Biomechanics of Ligaments

• CFL is parallel to the subtalar joint axis in the sagittal plane; as the ankle is dorsi and plantar flexed, CFL and subtalar relationship does not change
• CFL is designed to allow motion in two joints simultaneously
• Neutral position, CFL is angulated posteriorly; in dorsiflexion it is brought in line with the fibula and becomes a true collateral ligament
• CFL in plantar flexion becomes parallel with the ground, and thus provides little support with resisting inversion
• ATFL is in line with fibula when the ankle is plantar flexed: collateral ligament
• ATFL in dorsiflexion positions the ligament horizontal to the ground and provides little resistance to inversion

Biomechanics of Ligaments can be studied under

1. Relationship in neutral
2. Relationship in plantarflexion
3. Relationship in Dorsiflexion

• PTFL is maximally stressed in dorsiflexion and prevents external rotation in dorsiflexion
• Attarin et al. ATFL has a lower load to failure than the CFL (CFL 2-3.5 times greater)
• However, the ATFL is capable of undergoing greater strain which allows for the internal rotation of the talus during plantar flexion
• The ATFL inhibits internal rotation primarily; in plantar flexion it also prevents adduction
• CFL prohibits adduction and acts almost independently in the neutral and dorsiflexed positions. In plantar flexion it prevents adduction in conjunction with the ATFL

Biomechanics in Injury

• Forced dorsiflexion, PTFL ruptures
• Forced internal rotation ATFL ruptures followed by injury to the PTFL
• Extreme external rotation produces disruption of the deep deltoid lig.
• Adduction forces in neutral and dorsiflexion positions cause disruption of the CFL whereas in plantar flexion the ATFL is primarily injured
• Kjaersgaard-Anderson et al. – cutting of CFL increased talocalcaneal rotation by 20% and increased tibiotalar adduction by 61%-77%

Biomechanics: Subtalar motion

• Allows the leg to undergo an additional amount of internal and external rotation
• Joint moves around a single inclined axis and functions essentially like a hinge connecting the talus and calcaneus
• The axis in the transverse plane deviates approx. 23° medial to long axis of foot, and in the horizontal plane, the axis is approx. 41° to the floor
• CFL and subtalar joint relationship: subtalar deviates from medial to lateral as it passes from dorsal to plantar direction
• Axis is defined from head of talus to lateral calcaneus, and forms a cone shape motion with its apex intersecting with the calcaneal attachment site of the CFL
• This cone shape arc and the position of the CFL allows unrestricted motion of the ankle and subtalar joint
• Two boards attached with a 45° hinge illustrates a one to one relationship of torque.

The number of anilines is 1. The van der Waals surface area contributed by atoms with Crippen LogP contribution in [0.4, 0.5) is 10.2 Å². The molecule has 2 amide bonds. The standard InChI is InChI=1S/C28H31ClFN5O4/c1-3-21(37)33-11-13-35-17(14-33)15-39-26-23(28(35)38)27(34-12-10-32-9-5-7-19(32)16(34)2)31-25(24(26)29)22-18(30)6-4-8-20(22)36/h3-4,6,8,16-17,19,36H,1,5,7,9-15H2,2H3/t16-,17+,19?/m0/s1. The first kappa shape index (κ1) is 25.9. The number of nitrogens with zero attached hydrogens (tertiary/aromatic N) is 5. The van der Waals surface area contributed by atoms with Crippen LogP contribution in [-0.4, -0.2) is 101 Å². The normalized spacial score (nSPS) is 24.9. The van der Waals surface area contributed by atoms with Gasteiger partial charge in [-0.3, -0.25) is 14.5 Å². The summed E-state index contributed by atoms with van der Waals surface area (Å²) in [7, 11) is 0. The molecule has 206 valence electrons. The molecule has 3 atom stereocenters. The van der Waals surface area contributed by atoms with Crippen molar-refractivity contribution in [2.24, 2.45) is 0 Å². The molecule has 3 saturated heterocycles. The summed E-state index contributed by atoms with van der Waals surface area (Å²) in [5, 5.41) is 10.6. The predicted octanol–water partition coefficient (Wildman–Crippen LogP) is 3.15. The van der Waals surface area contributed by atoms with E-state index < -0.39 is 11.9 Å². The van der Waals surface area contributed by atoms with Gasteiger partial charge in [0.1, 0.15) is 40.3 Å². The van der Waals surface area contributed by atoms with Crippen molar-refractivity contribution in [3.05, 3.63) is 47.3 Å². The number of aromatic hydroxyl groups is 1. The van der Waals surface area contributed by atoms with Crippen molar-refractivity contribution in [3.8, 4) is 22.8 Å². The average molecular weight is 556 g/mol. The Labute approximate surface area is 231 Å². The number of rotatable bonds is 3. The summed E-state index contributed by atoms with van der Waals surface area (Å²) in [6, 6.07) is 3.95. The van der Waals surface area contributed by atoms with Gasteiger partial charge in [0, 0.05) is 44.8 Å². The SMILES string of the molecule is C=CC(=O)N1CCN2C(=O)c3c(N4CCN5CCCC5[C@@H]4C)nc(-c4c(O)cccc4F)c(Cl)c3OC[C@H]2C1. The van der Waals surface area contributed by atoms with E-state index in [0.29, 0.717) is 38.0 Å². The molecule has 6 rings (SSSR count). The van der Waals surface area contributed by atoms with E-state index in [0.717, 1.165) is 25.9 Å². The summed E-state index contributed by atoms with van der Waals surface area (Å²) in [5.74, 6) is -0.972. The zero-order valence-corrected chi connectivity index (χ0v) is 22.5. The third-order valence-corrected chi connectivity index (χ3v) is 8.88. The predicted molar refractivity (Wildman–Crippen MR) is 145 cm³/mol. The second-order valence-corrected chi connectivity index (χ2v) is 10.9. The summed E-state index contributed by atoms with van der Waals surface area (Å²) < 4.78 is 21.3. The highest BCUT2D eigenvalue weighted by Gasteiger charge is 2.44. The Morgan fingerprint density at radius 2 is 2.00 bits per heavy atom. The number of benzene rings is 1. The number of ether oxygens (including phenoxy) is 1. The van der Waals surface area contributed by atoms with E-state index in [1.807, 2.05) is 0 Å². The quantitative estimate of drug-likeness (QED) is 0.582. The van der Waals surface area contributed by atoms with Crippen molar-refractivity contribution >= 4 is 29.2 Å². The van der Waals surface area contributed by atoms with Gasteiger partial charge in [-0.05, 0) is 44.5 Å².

• A more horizontal hinge creates more rotation of the horizontal member (acts much like a torque converter)
• To prevent the horizontal member from participating in the displacement, it can be divided into 2 members: a short proximal segment and long distal segment
• The distal segment remains stationary by pivoting with the short segment (the transverse tarsal joint): this short segment acts just like the subtalar joint
• Conversion of the distal segment into rays will create an anatomical foot model where external rotation of the leg causes inversion of the heel, elevation of the medial side of foot, and depression of lateral side.
• Clinical: Patients with pes planus have a more horizontal subtalar joint so that with little leg rotation, they have more supination and pronation

Epidemiology of injuries

• Acute sprains account for 16%-21% for all athletic injuries
• Lateral injuries account for 85% of all ankle sprains
• 10%-30% of all acute sprains result in chronic symptomatology
• Instability can be thought of in two ways: functional and mechanical
• Functional = subjective complaint with proprioceptive disorder that is rehab able
• Mechanical = objective instability that is determined by anterior drawer and talar tilt stress tests and often requires surgical intervention
• O’Donaghue classification most commonly used: Grade I, II, III

Examining the part

• Anterior drawer test- performed in relaxed plantar flexion
• Talar tilt test performed in neutral with hindfoot locked
• Freeman described modified Romberg’s test performed on injured and uninjured leg (positive = proprioceptive defects, rehab)
Telos stress test:
a. anterior draw > 10mm and talar tilt > 9°.
b. difference of anterior drawer of symptomatic ankle from asymptomatic should be > 3mm.
c. difference between talar tilt of symptomatic versus asymptomatic should be > 3°. Karlsson et al. found > 90% sensitivity, specificity, and predictive values with above criteria

What happens if the relaxation is not maintained during the passive movement?

1. In the absence of relaxation the movement of the joint is forced, and therefore strain is placed upon it. The result is that any synovitis or other pathological condition is perpetuated or increased.